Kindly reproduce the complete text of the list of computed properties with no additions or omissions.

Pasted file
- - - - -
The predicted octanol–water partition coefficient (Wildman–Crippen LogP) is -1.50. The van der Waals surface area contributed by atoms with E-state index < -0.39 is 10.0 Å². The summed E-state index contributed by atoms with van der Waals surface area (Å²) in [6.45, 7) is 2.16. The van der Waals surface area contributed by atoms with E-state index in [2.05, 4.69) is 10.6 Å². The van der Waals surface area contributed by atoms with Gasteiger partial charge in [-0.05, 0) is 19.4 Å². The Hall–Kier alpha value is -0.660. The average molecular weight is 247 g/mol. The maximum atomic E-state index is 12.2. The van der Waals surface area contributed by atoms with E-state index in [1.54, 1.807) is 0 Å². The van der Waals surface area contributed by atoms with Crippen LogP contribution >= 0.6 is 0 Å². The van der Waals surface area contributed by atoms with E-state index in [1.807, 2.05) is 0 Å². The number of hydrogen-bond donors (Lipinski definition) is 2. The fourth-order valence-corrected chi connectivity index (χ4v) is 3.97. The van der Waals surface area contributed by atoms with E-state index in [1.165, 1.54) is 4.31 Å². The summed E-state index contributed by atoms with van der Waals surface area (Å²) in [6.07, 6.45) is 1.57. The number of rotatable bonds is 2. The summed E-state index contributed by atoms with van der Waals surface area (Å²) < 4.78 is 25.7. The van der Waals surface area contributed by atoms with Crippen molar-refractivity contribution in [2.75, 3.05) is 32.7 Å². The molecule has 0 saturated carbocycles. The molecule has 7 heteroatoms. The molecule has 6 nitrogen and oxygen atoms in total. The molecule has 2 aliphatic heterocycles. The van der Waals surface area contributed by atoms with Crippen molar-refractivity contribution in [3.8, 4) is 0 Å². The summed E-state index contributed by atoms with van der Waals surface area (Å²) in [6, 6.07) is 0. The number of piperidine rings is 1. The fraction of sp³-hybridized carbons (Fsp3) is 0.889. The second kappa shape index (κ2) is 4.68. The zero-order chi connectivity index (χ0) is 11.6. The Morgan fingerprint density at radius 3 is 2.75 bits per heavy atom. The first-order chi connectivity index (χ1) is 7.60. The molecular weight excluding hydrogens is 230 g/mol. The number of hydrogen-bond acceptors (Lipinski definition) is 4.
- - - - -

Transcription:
The predicted octanol–water partition coefficient (Wildman–Crippen LogP) is -1.50. The van der Waals surface area contributed by atoms with E-state index < -0.39 is 10.0 Å². The summed E-state index contributed by atoms with van der Waals surface area (Å²) in [6.45, 7) is 2.16. The van der Waals surface area contributed by atoms with E-state index in [2.05, 4.69) is 10.6 Å². The van der Waals surface area contributed by atoms with Gasteiger partial charge in [-0.05, 0) is 19.4 Å². The Hall–Kier alpha value is -0.660. The average molecular weight is 247 g/mol. The maximum atomic E-state index is 12.2. The van der Waals surface area contributed by atoms with E-state index in [1.54, 1.807) is 0 Å². The van der Waals surface area contributed by atoms with Crippen LogP contribution >= 0.6 is 0 Å². The van der Waals surface area contributed by atoms with E-state index in [1.807, 2.05) is 0 Å². The number of hydrogen-bond donors (Lipinski definition) is 2. The fourth-order valence-corrected chi connectivity index (χ4v) is 3.97. The van der Waals surface area contributed by atoms with E-state index in [1.165, 1.54) is 4.31 Å². The summed E-state index contributed by atoms with van der Waals surface area (Å²) in [6.07, 6.45) is 1.57. The number of rotatable bonds is 2. The summed E-state index contributed by atoms with van der Waals surface area (Å²) < 4.78 is 25.7. The van der Waals surface area contributed by atoms with Crippen molar-refractivity contribution in [2.75, 3.05) is 32.7 Å². The molecule has 0 saturated carbocycles. The molecule has 7 heteroatoms. The molecule has 6 nitrogen and oxygen atoms in total. The molecule has 2 aliphatic heterocycles. The van der Waals surface area contributed by atoms with Crippen molar-refractivity contribution in [3.8, 4) is 0 Å². The summed E-state index contributed by atoms with van der Waals surface area (Å²) in [6, 6.07) is 0. The number of piperidine rings is 1. The fraction of sp³-hybridized carbons (Fsp3) is 0.889. The second kappa shape index (κ2) is 4.68. The zero-order chi connectivity index (χ0) is 11.6. The Morgan fingerprint density at radius 3 is 2.75 bits per heavy atom. The first-order chi connectivity index (χ1) is 7.60. The molecular weight excluding hydrogens is 230 g/mol. The number of hydrogen-bond acceptors (Lipinski definition) is 4.